Quis custodiet ipsos custodes?

Who guards the guardians?

There is another way

Back on September 27th 2011 I made the case for another strategy to be applied.

My argument today is that we have failed over the credit crunch to undertake what was the most important measure once interest -rate had been cut and fiscal stimuli were in action. We should have then begun to reform our banks and we would then not find ourselves in a situation where we have wasted much of the last 3 years. Indeed I would argue that with bail out after bail out the influence of the banking sector has grown and not weakened.

We need to switch from “too big to fail” to “too big to save” as a philosophy and until we do I fear our economies will never properly recover.

 

This entry was posted in Banking Reform, Banks, Barclays Scandal, Financial crisis, General Economics, Scams, Sustainability and tagged , . Bookmark the permalink.
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  • forbin

    Hello Shaun

    It does seem as if this is all rigged doesn’t it ? Have I joined the Tin Foil hat brigade with out realizing it?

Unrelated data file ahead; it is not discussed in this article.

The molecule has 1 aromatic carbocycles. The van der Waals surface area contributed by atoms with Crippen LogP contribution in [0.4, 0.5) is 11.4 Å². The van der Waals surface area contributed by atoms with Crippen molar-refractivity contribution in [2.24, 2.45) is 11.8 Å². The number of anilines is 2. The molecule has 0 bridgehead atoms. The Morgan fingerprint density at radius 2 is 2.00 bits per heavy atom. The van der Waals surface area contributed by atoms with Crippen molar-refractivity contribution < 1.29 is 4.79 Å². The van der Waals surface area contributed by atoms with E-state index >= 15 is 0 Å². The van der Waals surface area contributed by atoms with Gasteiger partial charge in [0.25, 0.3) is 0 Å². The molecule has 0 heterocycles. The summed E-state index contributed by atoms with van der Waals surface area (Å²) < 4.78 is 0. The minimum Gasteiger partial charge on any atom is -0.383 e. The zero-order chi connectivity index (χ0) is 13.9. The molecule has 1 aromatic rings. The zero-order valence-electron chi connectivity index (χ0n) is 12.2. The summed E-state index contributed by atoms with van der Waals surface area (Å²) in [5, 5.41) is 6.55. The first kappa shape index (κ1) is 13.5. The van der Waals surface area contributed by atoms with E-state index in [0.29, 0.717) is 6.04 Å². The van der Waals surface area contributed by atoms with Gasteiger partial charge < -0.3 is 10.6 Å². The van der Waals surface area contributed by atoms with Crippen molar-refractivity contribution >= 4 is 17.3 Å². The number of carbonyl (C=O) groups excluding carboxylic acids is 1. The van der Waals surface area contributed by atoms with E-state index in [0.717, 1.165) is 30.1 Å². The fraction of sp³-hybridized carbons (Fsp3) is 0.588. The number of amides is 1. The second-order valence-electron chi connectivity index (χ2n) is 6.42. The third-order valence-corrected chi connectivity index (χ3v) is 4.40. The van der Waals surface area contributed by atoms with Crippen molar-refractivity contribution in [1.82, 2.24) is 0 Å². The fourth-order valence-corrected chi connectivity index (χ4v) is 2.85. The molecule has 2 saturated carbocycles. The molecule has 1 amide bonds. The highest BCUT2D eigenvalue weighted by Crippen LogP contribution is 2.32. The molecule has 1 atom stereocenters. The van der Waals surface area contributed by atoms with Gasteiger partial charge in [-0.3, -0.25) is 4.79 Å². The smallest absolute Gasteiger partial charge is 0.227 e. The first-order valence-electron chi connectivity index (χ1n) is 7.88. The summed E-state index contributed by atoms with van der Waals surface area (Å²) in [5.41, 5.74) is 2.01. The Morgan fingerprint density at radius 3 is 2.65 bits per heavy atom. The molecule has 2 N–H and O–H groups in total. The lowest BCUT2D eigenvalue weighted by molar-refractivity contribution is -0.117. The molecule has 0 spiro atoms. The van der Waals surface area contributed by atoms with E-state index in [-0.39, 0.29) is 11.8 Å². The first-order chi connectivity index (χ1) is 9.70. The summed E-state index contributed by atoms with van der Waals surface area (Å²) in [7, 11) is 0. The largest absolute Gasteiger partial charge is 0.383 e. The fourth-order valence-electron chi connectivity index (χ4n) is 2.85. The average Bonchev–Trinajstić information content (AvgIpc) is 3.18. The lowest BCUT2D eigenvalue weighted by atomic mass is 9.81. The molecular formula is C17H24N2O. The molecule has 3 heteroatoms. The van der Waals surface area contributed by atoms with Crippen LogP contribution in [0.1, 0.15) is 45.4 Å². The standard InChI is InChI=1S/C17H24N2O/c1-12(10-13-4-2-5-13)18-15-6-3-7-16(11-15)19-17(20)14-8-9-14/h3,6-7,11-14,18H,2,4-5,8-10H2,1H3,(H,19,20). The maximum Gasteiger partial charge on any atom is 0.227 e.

to be honest I think our current crop of “leaders” bet the shop on the economy recovering and growth to cover up all this mess

    But as I’ve said before I’ve not seen anything thats been done to promote this – just the opposite a “modern ” democracy requires a heatlhy well paid middle class to support it

    all the signs are that we are going to a modern feudal system – elite rich and the rest poor .

    This is what you get with this type of Merve the Swerve and Hector ‘S house rewards scheme – pay for failure ! Peter principle at work ?

    Keep up the good spot light into this type of thing , Shaun, I need a dose of reality after the MiniTru sweet happy talk ;-)

    Forbin

  • MickC

    Spot on!
    The Vapours are still entirely appropriate-we have indeed turned Japanese, save that Japan still actually makes stuff people want to buy and the UK
    doesn’t.

  • anteos

    I do think you’re being slightly unfair here. The uk government and tax payer is

    addicted to debt. The banks previously pumped out credit recklessly and were brought to their knees. Now that the banks are being sensible (requiring large mortgage deposits, not lending to business’s which would most likely fail), they’re being pilloried again.